Hindu Extremists Call For Boycott Of Laal Singh Chaddha, A Remake Of Forrest Gump, Because Its Producer And Lead Actor Is Muslim - IAMC

Hindu Extremists Call For Boycott Of Laal Singh Chaddha, A Remake Of Forrest Gump, Because Its Producer And Lead Actor Is Muslim

Hindu nationalists are calling for a boycott of a new Hindi movie named Laal Singh Chaddha that is based on Hollywood blockbuster Forrest Gump, by one of India’s leading superstars, Aamir Khan. The reason is that he is a Muslim.

‘Laal Singh Chaddha’ is expected to be one of India’s biggest films this year as 57-year-old Khan is among the Indian industry’s most bankable actors having produced money-spinning blockbusters over decades.

Ahead of the film’s August 11 release, the Internet is awash with clips from an interview with Khan from 2015 in which he talked of a growing “sense of fear” at increasing Hindu extremism saying his then-wife, who is Hindu, contemplated leaving India.

“She fears for her child. She fears what the atmosphere around us will be. She feels scared to open the newspapers every day,” Khan had then said.

In recent weeks, over 200,000 tweets, many from supporters of India’s ruling Hindu supremacist Bharatiya Janata Party (BJP), have been shared calling for a boycott of the movie with the hashtag #BoycottLaalSinghChaddha.

“Aamir Khan married two Hindu Women, yet named his kids Junaid, Azad & Ira. [Hins Hindu co-star in the movie] Kareena [Kapoor] married a Muslim & promptly named her kids Taimur & Jehangir,” wrote one tweet. “That’s enough reasons to boycott Lal Singh Chaddha, basically a production from Bollywood’s Love Jihad club.”

Critics say the world’s most prolific film industry and its stars have been gradually changing their output to fit the government narrative since Prime Minister Narendra Modi, a BJP leader, came to power in 2014. This year, a movie titled ‘The Kashmir Files’ about the fleeing of Hindus from Kashmir in 1989-90 saw incidents of people in cinemas calling for revenge killings of Muslims.

School children In Gujarat Refuse To Eat Meals Cooked by Dalits; Principal Says Families Do Not Want To Abandon Casteist Thinking

Nearly 150 school children in Gujarat state’s Morbi district were reported to have refused to eat meals cooked by a woman belonging to a Dalit caste, which is the lowest category in Hindu society and has been discriminated against for centuries.

The students who refused to eat the meals cooked by her belong to what are known as the Other Backward Caste (OBC) that are intermediate castes in the rigid hierarchical Hindu caste society. Under Indian law, it is illegal to discriminate on the basis of caste, especially against Dalits who have long been considered “untouchable.”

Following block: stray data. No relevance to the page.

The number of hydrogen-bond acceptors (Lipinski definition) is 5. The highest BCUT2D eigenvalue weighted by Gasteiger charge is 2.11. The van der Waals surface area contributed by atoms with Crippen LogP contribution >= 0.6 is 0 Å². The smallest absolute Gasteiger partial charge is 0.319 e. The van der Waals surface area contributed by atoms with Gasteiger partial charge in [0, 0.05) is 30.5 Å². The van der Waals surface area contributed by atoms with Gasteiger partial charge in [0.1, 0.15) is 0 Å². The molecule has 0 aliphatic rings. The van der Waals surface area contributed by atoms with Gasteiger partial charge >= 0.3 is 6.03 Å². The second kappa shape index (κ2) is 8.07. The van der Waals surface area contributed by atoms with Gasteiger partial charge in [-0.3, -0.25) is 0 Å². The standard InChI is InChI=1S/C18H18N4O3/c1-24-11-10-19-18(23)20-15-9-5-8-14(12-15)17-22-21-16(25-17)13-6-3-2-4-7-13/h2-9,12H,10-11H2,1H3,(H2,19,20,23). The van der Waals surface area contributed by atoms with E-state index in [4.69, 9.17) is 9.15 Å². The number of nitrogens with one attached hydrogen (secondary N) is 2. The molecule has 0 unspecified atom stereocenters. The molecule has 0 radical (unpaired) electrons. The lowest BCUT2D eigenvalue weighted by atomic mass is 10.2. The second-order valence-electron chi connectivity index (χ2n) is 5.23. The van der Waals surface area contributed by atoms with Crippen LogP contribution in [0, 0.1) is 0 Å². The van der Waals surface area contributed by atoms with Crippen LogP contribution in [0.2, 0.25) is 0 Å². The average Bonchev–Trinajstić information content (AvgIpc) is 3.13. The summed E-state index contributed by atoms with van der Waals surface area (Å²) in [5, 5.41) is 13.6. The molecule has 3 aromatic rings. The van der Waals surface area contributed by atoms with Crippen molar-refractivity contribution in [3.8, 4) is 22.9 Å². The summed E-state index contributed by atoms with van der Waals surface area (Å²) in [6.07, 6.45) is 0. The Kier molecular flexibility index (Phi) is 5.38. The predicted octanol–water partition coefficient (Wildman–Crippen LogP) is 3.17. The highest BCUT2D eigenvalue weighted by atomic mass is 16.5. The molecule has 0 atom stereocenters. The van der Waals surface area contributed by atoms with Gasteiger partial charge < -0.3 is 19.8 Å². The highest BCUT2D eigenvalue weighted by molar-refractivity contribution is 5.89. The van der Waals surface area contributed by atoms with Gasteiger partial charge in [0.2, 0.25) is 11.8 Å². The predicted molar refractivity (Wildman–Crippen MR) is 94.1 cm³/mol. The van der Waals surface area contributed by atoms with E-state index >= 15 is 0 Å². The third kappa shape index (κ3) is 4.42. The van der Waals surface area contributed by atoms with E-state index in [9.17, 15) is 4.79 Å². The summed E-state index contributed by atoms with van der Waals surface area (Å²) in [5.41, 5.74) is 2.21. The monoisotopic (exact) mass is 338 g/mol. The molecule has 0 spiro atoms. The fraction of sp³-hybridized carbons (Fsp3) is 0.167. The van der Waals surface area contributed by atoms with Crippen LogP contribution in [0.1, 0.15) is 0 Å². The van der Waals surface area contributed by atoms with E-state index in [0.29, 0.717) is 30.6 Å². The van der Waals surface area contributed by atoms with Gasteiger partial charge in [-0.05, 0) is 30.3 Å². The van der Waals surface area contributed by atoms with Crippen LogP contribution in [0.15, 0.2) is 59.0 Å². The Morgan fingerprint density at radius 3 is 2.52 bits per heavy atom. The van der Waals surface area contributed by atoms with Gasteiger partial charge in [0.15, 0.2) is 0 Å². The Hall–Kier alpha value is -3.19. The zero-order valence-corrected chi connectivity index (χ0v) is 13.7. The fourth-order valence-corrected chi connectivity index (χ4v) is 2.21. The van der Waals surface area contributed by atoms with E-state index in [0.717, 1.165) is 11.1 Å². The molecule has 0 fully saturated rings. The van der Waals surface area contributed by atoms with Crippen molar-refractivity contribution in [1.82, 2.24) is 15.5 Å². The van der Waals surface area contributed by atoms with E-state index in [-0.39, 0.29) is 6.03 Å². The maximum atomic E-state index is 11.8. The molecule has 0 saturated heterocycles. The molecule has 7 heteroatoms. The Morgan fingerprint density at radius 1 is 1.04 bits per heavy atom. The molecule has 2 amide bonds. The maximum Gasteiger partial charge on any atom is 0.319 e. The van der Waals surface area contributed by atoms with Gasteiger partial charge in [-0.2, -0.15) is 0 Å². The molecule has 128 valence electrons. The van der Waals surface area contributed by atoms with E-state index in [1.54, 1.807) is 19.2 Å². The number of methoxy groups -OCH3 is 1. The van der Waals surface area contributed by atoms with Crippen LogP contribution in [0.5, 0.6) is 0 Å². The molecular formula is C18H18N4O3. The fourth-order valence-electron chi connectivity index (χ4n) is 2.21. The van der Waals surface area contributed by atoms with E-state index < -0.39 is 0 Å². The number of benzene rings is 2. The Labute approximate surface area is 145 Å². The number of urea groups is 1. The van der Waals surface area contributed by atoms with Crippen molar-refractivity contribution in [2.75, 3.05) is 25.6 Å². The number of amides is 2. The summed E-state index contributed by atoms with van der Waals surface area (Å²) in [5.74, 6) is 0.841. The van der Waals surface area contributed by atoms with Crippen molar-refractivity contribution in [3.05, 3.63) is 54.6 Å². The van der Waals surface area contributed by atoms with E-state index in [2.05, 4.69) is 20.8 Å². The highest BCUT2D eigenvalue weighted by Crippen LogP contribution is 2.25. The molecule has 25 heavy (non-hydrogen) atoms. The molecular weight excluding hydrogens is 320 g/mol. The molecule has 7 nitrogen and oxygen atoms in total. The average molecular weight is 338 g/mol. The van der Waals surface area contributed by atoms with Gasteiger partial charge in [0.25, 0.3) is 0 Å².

Afterwards, state officials held meetings with the OBC children’s parents and school officials, including teachers. The school’s principal later said the problem was the children’s parents did not want to abandon their anti-caste practices.

Allegation That Muslims Caused Flooding In Assam Is False, Accused Tell BBC

The Muslim community in Assam state has faced sustained attacks from Hindu extremists online and in the news media who have falsely accused the Muslims of being responsible for devastating floods that hit India’s north-eastern state of Assam in May and June and killed 192 people.

Nazir Hussain Laskar, a construction worker who was jailed for nearly 20 days on the false charges of “damaging” a river embankment, told the BBC he had, in fact, built embankments for 16 years working for the government. Although no evidence of his involvement has been found, social media users have falsely claimed that he was part of a group of Muslim men who deliberately damaged flood defences.

Laskar’s arrest with that of three other Muslim men triggered a barrage of social media posts accusing them of supposedly waging a “flood jihad.” These posts were shared thousands of times, including by prominent influencers with verified accounts. The claims were then repeated by some local media outlets. When in prison, Laskar saw a television news channel accusing him of “flood jihad”.

“I was afraid and could not sleep that night. The other inmates were talking about it. I thought I might get attacked,” Laskar told the BBC.

“There is no such thing as ‘flood jihad’,” said Ramandeep Kaur, superintendent of police. “In earlier years, the administration would make a cut in the embankment themselves to drain the water out. This year it wasn’t done, and some people took it into their own hands.”

“A lot of these [embankment] breaches take place because of the lack of repair and maintenance,” the BBC quoted Nirmalya Choudhury, an associate professor at the Jamsetji Tata School of Disaster Studies in Mumbai, as saying.